I grabbed the metal bar and stood up, back to the mirror. Undoing the ties on my hospital gown was an adventure, but I was determined to see my back. I manoeuvred into a position in which I could catch a glimpse of my back. It wasn’t easy – I have no mobility in my spine at all. It is encased in $45,000 worth of surgical metal. So I stretched and strained my neck and eyes, and finally I got an eyeful.
My back was swollen, and there was a line of grey-white bandages covering my scar. All along the right side of my lower back, a lurid purple bruise bloomed the size of a volleyball. I shut my eyes at the horrible sight and turned around slowly to look at my face. My hair was dark with dirt and oils. My skin was shiny with the same. I had lost five pounds that I couldn’t really afford to lose. My eyes were sunken and dark, my mouth dry and lips cracked. Bile rose in my throat.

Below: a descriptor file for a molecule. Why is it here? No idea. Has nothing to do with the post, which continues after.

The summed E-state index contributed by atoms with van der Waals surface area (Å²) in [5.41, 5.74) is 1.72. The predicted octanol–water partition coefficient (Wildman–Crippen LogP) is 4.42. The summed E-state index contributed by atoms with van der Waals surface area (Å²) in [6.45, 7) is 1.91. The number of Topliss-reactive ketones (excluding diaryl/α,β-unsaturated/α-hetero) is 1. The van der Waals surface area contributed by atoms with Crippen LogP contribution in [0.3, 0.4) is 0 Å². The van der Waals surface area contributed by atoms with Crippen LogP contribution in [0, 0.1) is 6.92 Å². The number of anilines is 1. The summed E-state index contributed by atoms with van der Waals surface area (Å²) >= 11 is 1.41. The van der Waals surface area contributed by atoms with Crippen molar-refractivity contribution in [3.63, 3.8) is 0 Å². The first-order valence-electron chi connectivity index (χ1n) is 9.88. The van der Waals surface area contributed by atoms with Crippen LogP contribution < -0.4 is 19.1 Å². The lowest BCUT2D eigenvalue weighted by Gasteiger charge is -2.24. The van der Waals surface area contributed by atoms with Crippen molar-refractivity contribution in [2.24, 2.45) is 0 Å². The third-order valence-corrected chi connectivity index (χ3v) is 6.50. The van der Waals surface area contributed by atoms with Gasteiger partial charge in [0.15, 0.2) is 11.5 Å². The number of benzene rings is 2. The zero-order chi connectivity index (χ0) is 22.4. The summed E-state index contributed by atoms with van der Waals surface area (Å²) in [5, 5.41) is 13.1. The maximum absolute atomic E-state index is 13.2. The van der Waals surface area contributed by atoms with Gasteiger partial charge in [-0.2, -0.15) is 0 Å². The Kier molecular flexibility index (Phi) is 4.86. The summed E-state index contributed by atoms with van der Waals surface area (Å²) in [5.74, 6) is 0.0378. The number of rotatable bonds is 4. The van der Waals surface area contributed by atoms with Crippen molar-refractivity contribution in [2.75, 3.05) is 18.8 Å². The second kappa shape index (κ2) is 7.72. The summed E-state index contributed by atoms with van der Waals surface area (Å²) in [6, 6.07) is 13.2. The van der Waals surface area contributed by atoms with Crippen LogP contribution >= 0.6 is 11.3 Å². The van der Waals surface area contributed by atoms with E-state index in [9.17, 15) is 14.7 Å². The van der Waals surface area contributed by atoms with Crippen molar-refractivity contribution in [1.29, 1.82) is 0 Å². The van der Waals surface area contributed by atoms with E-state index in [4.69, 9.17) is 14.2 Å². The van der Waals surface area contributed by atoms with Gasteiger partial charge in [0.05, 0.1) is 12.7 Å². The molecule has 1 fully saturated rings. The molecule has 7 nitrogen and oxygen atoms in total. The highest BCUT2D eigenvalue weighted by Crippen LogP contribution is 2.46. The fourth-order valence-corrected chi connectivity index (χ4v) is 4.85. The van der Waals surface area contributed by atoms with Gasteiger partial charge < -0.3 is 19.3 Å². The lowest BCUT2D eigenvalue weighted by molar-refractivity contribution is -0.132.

Who was this? Who was this disgusting creature? With the purple skin and shiny face and almost brown hair and the bruised grey eyes?
At seventeen years old, in the bathroom of the hospital wing where I was recovering, stuffed in a body that felt too small and tight and didn’t move properly, in hospital gowns that covered nothing, with bandages on my back and a catheter still in my neck, I lost myself. I had what’s known affectionately in psychology jargon as an identity crisis.
And when I lost myself, I lost my stories.
I won’t say that I found God in that hospital bathroom, because I didn’t. What I found were questions, and uncertainty, and fear. But I’ve never been one to hide behind my fear, so I began to look for answers to my questions. Who was I? What was the point of… me? Just as I began to learn how my “new” body worked, so I learned how my mind and heart worked.